The case report exemplifies inflammatory internal resorption which was probably self-limiting as tooth #8 was nonvital. For internal resorption to progress, the pulp tissue apical to the resorptive lesion must have viable blood supply that provides clastic cells whereas the infected necrotic coronal pulp tissue provides stimulation for those clastic cells. [1],[4] Bacteria probably entered the pulp space through the fracture site thus infecting the coronal pulp tissue which served as a stimulus for the resorption process resulting in the damage to the odontoblast layer and predentin. Wedenberg and Lindskog reported that damage to both these layers results in exposure of the underlying mineralized dentin to odontoclasts. [12] The resorptive defect that forms is filled with inflammatory connective tissue. Failure to intervene at this stage could result in further progress of the resorption in the defect laterally resulting in a perforation or the resorption may progress apically and the pulp tissue apical to the resorptive defect may undergo necrosis, [13] the later consequence being evident in this case. The management of internal resorption is intended to remove all the vital and non vital pulpal remnants and to disinfect and obturate the root canal. [14] NaOCl an effective antimicrobial irrigating solution, aids in dissolving necrotic tissue. [15] Ultrasonic activation of irrigants has also proved to be an effective method to remove debris lodged in inaccessible resorptive sites. [16],[17] However, some amount of debris may still persist within the resorption niche thus necessitating the placement of an intracanal medicament like Ca(OH) 2 [8],[9],[18],[19] that has a pronounced antimicrobial effect due to its alkaline pH. [20],[21] Placement of Ca(OH) 2 has been recommended for 1 to 2 weeks that provides sufficient time to necrotize the residual pulp tissue. [22] The obturation of internal resorption defects can be difficult due to their shape and lack of adequate access. The warm vertical compaction and thermoplasticized gutta-percha techniques have proved beneficial in this regard as they seal the defects satisfactorily. [23]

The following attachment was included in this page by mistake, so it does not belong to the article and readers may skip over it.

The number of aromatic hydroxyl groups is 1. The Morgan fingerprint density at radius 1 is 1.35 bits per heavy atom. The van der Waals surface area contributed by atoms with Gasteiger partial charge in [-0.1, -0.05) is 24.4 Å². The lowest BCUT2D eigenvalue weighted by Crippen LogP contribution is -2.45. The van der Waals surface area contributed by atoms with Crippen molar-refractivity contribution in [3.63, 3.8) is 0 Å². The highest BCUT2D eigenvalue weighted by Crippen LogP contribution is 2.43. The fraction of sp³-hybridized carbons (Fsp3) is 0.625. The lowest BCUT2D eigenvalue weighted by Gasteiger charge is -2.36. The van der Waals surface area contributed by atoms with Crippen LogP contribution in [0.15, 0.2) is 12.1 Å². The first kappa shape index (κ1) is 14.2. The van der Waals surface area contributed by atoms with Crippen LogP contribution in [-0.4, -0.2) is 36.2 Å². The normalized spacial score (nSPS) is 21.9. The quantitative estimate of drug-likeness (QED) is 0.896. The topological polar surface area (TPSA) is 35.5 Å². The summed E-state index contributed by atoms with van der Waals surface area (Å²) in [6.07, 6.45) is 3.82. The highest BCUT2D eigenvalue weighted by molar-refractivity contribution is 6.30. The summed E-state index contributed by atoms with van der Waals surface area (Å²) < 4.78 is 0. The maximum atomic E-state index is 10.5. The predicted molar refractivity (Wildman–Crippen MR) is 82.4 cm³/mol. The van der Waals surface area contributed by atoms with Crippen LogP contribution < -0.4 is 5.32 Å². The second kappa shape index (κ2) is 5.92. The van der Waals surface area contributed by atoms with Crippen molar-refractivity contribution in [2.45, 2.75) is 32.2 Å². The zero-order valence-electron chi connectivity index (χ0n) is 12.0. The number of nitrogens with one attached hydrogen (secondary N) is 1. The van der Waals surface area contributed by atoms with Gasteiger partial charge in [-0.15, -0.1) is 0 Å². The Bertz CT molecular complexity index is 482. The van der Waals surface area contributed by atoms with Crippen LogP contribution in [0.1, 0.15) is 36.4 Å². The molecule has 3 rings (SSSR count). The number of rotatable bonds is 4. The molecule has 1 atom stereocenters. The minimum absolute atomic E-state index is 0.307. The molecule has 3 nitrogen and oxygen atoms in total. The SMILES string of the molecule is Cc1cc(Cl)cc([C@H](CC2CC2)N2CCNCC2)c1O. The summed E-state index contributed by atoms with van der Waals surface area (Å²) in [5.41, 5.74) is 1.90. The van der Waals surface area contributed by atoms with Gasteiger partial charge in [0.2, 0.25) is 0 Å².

Inflammatory perforating internal resorption

Case 2

A 31-year-old male patient reported to the department of Conservative Dentistry and Endodontics for esthetic rehabilitation of his anterior teeth. The patient complained of occasional pain in tooth #10. The medical history was non-contributory. Clinically, unsightly restorations were present on teeth #7, 8, 9 and 10. A periapical radiograph revealed radiolucent lesions in relation to the apices of teeth #7, 8, 9 and 10. An oval radiolucency indicative of internal resorption was evident in the middle third of the radicular portion of tooth #10 [Figure 3]a. The radiolucency appeared to be continuous with the distal radicular surface, suggestive of a perforating resorptive defect. Teeth #7, 8, 9, 10 failed to respond to thermal and electric pulp testing. The diagnosis was inflammatory perforating internal resorption.{Figure 3}

Following access cavity preparation, the coronal pulp in tooth #10 was nonvital while profuse bleeding was induced on probing the middle third of the canal space. Coronal flaring of the canal was done with Gates Glidden drills to facilitate entry of an endodontic spoon excavator to remove granulation tissue from the resorption site under copious 5.25% NaOCl irrigation. The apical third of canal space was negotiated to the working length with hand K- files and debridement of the canal system was carried out. Ultrasonic activation of the resorptive defect was carried out with NaOCl. The canal was dried with paper points and Ca(OH) 2 paste was placed as an intracanal medicament. After 1 week, Ca(OH) 2 was flushed out of the canal with NaOCl. Residual Ca(OH) 2 from the resorptive defect was removed out with the help of the endodontic spoon excavator. The canal was dried and sectional cone obturation with gutta- percha was carried out in the apical third of canal [Figure 3]b. The resorptive defect was then repaired with Mineral trioxide Aggregate (MTA) [Figure 3]c. Post endodontic restoration was then carried out with composite resin. The patient was asymptomatic for a period of 3 months following which he has failed to report for a follow up.